What: Integrate Arts Festival
When: Friday and Saturday
Where: All over town
Who better to introduce you to your own city than artists?
That piece of wisdom, proclaimed on a YouTube video by an unnamed art-festival director, has guided Kaitlyn Webb Patience in her first year as director of the Integrate Arts Festival.
The two-night art crawl will see 23 galleries open their doors around the city. Patience says she hopes locals will take advantage of the opportunity to explore.
“My hope is that after a night like this, when there are people in galleries and there’s music and exciting things happening, people will feel more comfortable in spaces they might not have felt comfortable in before,” she said.
“And then after the festival is over, they’ll feel encouraged to go back to the spaces by themselves.”
Participants are encouraged to walk, cycle or hop aboard a free double-decker shuttle to travel between spaces.
The Integrate Arts Festival has evolved since its inception in 2007 as the Off-the-Grid Art Crawl. While it began as a more underground event highlighting some of the less formalized art spaces in the city, it has since attracted the attention of bigger players, such as the Art Gallery of Greater Victoria, that expressed interest in getting involved.
The name change came last year to address the shift toward broader representation, as well as a broadening of form.
“We renamed it Integrate to bank on the idea of integrating different types of art: theatre, dance, music, photography, visual arts, street art, etc.,” said Patience, who was on the board of directors before taking the helm.
An example of that branching out is the Play on Words Literary Fair, presented in partnership with the Greater Victoria Public Library, the Ministry of Casual Living and the Community Arts Council of Greater Victoria on Saturday from 1 to 5 p.m. at the Central branch.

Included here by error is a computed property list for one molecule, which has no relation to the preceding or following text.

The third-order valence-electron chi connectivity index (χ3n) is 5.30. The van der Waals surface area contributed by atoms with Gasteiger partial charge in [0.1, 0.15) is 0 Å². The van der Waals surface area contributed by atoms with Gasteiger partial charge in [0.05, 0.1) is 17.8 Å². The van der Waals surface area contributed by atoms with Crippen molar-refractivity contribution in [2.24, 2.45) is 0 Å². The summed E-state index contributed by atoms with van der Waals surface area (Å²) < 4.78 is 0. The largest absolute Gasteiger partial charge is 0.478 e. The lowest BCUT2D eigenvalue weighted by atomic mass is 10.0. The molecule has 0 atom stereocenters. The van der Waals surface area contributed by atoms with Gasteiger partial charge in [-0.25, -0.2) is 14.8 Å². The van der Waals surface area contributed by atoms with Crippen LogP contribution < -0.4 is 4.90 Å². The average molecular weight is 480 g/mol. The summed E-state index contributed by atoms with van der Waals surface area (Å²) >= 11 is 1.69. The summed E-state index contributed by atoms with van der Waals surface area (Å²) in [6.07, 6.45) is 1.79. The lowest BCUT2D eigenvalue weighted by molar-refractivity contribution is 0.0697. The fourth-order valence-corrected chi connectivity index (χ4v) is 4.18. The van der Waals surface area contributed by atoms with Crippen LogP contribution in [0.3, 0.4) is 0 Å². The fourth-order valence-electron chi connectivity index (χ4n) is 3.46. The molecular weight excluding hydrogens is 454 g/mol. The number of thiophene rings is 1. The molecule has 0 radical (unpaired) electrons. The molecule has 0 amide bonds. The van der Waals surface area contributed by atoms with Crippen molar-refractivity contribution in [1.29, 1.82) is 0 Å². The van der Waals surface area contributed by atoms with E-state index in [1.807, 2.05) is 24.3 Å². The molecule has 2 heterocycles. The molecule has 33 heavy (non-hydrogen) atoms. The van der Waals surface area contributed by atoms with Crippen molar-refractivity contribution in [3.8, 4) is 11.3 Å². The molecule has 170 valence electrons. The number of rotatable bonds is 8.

Among the 23 galleries are two pop-up spaces hosted by the Integrate Arts Society.
“One is our reception space in Market Square where we’re having our opening party. We’re hanging tons of art on the walls from independent artists who don’t have gallery representation,” she said.
Another, located a few doors down in unit 162 at Market Square, is dedicated to artist Rose Currie’s work, based on her experience with cancer.
“Her artwork is fantastic, so we’re giving her her own little exhibition.”
In addition to the 23 galleries, five artists were selected to create installations in public “off site” spaces.
Vanessa Pattison has designed a projection “somewhere” in the city — Patience said they’ll keep the location a secret so it will be a pleasant surprise for people who stumble upon it. E.R. Gott (a.k.a. Ian Nikolaus), who typically appropriates pop-culture icons in his work, will have a stencil mural on the back of Munro’s Books.
Nicholas Robins, a founding member of Studio 16 in Fan Tan Alley, is working to build art panels over walls for an outdoor gallery, Patience said. Cameron Kidd is completing a colourful mural, with assistance from local youth, on the back of the Victoria Youth Empowerment Society in Commercial Alley. And Jonathan Dowdall is creating 3,000 lettered blocks that visitors can interact with to spell words at the Central library.
“So people can spell something out and leave it for the next person to find,” she said.
A mobile map of participating venues and the free shuttle route is available for smartphones at integratearts.ca.
While the focus is on local artists, Patience said she hopes to see it develop a larger profile in the long run akin to Nuit Blanche — an all-night festival that began in France and has spread to Toronto and Montreal.
And ultimately, she hopes it plays a role in raising the profile of artists and galleries across the province.
“We have so many art spaces in B.C., an endless amount, and I want to introduce people to them,” she said.